This annual weed (sometimes overwintering) grows in hedge banks, fields, roadside and waste ground throughout Scotland, but it is rarely seen in Central and the Northwest Highlands.
Growing up to almost a metre high it has stiff erect stems with spreading branches almost at right angles. The lower leaves are deeply lobed and pinnated, or sectioned, with leaflets growing in pairs along the leaf blade, with a large terminal lobe. The upper leaves have only the terminal lobe which can appear more pointed.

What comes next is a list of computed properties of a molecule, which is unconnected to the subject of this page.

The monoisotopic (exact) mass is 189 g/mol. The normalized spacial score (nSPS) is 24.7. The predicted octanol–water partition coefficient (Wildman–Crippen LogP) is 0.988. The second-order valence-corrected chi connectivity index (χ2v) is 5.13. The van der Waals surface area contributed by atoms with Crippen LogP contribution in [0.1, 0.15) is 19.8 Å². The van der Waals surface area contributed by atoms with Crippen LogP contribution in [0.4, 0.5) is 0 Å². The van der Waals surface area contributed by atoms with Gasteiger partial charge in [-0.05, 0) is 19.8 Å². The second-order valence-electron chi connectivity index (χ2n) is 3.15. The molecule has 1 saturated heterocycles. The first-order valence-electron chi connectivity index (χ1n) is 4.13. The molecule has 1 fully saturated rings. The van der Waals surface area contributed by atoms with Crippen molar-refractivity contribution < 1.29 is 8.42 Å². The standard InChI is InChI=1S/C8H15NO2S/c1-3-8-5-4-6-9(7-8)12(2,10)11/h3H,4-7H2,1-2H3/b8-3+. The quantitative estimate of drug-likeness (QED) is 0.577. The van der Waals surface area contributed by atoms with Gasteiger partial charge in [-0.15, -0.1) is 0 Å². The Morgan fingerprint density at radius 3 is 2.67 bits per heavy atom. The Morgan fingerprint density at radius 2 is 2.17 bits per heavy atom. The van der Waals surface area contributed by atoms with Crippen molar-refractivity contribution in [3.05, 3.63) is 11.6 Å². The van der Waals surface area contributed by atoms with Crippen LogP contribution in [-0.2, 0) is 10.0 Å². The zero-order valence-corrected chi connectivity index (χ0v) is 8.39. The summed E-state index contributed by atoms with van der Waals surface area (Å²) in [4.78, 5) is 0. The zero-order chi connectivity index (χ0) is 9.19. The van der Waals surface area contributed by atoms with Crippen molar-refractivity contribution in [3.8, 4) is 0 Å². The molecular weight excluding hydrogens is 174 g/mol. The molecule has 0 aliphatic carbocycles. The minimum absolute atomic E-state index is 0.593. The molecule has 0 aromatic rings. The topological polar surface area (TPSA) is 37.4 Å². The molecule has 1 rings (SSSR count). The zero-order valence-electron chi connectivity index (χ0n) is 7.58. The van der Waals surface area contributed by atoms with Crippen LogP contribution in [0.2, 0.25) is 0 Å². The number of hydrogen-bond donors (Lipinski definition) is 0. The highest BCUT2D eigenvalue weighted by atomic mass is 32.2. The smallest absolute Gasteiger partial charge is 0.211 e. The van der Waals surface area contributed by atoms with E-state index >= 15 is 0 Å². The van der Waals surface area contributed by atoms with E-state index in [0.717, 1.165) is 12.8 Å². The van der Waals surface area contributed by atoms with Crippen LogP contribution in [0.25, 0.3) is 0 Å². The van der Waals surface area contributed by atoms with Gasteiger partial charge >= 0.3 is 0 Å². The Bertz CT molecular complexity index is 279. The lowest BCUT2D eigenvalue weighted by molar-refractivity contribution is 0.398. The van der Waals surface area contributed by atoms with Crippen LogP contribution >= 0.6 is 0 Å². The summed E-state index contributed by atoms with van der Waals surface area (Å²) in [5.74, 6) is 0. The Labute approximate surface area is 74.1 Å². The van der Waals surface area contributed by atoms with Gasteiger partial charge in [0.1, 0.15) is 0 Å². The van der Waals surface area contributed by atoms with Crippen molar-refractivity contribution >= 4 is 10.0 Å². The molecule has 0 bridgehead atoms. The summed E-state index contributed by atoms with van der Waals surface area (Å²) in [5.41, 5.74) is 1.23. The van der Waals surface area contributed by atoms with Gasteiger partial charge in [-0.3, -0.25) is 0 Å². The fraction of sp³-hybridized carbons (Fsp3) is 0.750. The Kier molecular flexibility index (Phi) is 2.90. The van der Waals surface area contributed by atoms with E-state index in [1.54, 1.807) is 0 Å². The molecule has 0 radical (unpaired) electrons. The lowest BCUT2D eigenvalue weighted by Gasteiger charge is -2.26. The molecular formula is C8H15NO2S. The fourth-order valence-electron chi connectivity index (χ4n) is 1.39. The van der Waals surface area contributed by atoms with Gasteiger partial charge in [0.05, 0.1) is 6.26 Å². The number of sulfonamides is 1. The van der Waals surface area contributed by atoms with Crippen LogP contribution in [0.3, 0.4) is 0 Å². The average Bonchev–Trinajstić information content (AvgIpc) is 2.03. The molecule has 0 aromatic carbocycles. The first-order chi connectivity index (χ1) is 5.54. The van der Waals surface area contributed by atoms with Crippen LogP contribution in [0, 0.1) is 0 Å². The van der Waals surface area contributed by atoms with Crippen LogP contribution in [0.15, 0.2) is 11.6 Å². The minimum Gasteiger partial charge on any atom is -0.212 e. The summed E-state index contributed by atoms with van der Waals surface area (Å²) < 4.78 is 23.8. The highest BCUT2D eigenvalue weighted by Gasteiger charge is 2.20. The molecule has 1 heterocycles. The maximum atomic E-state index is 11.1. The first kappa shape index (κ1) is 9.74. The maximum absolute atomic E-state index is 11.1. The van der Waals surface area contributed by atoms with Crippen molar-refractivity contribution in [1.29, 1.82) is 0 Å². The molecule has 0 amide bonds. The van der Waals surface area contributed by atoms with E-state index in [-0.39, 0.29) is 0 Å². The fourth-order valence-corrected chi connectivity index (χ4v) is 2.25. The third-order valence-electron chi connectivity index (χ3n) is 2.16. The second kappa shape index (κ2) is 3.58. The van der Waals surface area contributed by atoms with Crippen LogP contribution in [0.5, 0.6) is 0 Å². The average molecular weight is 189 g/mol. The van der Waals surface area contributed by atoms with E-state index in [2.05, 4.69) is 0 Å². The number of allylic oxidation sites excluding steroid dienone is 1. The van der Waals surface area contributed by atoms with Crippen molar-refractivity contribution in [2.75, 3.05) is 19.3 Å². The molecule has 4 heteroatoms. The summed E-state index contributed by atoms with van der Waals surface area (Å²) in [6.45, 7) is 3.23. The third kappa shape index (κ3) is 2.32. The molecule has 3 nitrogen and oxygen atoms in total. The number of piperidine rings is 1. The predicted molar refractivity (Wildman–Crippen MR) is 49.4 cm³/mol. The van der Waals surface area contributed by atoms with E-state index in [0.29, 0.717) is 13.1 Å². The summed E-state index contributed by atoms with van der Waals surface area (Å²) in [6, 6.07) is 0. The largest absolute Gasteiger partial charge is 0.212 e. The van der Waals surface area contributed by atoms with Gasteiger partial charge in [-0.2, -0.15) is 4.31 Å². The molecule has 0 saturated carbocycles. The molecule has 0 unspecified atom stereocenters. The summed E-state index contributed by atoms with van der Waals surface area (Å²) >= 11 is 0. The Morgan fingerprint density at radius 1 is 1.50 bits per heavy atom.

The flowers are tiny and pale yellow, no more than half a centimetre wide. The four petals are uniform and form a cross shape, with usually 6 white-anthered stamens, 4 long and 2 short, around a central carpel. The flowers grow in small tight clusters on a raceme that lengthens during the fruiting stage.
As they ripen the carpels develop into thin hairy siliques carrying many seeds. These grow closely against the stem.
Hedge mustard is edible. Young leaves can be added to salads and the seeds ground into mustard powder. It has also been used medicinally to treat a sore throat or husky voice. For this reason it is also known colloquially as ‘Singer’s plant.’